mobile beautician

Guide to being a self employed beauty therapist

guide to being self employed beauty.jpg

You’ve been thinking about this for a while and you are sure you’re now ready to become self employed. The benefits are infinite - choose your hours, choose your clients, your products and freeeeeedom when you want but do you know everything that’s involved? Before your sign up for a room or stick those vinyls on your car, read on for our easy to follow guide on what you need to be aware of before you make the jump!


You must have the necessary qualifications for the types of beauty treatment you want to offer. Your insurance will not cover you for treatments you are not qualified to carry out. Remember that training offered by a product supplier will not result in a recognised qualification.


You’ll need to work out the cost of running your self-employed business and make sure you’ll end up with a profit and enough to live on. In addition, you’ll need to consider:

• Your target market and the prices they might expect to pay or can afford.

• How much local competitors are charging – but don’t let this dictate how much you charge. For example, you may not want to be seen as the ‘cheapest’ option if you are aiming for a more upmarket client base.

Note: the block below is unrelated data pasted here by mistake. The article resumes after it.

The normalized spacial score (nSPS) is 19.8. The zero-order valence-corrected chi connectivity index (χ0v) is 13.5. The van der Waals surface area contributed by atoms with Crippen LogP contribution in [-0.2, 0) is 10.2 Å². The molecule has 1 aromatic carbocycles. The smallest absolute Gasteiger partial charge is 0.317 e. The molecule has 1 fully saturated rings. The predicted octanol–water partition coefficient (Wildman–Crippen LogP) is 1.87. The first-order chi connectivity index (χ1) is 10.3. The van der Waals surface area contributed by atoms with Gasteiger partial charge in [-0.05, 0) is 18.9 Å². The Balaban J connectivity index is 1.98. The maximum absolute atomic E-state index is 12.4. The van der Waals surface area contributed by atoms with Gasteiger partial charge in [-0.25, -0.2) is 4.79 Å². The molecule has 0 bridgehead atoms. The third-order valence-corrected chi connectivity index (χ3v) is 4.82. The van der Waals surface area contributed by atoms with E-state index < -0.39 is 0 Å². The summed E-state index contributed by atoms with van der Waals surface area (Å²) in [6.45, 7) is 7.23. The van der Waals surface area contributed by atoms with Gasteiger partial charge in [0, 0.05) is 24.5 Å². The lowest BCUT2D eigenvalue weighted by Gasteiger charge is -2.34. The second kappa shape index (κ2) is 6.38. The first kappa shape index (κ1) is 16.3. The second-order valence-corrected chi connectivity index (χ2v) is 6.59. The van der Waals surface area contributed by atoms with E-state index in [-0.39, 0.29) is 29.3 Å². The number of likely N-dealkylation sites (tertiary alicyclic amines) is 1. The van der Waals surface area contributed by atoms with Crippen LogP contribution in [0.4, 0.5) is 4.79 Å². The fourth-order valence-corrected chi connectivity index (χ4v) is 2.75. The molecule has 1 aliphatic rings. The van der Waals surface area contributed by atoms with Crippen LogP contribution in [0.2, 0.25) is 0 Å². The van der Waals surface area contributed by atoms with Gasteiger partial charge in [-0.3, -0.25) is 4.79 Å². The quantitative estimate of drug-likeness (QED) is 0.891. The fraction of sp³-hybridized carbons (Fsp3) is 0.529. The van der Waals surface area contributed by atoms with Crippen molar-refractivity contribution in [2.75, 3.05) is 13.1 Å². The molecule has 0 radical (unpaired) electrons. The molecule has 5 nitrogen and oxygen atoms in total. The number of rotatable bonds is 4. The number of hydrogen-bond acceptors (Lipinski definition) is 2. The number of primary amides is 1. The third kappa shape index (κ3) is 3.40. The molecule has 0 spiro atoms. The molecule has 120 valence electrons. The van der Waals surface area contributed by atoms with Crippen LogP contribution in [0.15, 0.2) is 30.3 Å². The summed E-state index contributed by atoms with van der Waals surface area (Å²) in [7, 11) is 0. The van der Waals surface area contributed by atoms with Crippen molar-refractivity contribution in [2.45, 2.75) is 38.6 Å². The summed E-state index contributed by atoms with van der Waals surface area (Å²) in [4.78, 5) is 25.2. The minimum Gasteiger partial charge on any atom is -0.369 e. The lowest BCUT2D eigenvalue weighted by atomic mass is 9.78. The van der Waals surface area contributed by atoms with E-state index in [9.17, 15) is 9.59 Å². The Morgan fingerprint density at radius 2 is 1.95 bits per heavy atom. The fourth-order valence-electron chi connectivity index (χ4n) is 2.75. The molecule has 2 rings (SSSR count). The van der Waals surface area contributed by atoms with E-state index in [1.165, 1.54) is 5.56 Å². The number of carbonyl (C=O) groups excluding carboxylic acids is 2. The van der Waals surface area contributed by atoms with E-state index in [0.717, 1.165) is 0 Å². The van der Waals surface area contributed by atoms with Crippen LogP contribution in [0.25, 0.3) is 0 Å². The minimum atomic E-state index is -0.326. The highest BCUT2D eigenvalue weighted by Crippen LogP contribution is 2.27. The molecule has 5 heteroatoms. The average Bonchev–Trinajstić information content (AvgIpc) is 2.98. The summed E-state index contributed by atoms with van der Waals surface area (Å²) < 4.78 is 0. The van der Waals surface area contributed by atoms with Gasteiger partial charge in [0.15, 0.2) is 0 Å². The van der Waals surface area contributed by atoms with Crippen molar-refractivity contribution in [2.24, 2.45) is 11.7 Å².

You will have to register with HMRC as self-employed and make sure you pay the right amount of tax and National Insurance. You must do a Self Assessment tax return every year and pay your tax on time. You must keep accurate records as you go along of all your income and outgoings. You can use this information to fill in your own Self Assessment tax form each year, or you can pay an accountant to do this for you.

Don’t forget that if your turnover goes over the VAT registration threshold, currently £85,000 per year (2018/19), you will have to register for and pay VAT at 20%. VAT is normally payable every three months. You should consider using the Flat Rate VAT scheme where you only pay HMRC 13% instead of 20% as long as your turnover stays below £150,000. See the HMRC web site for more info on this.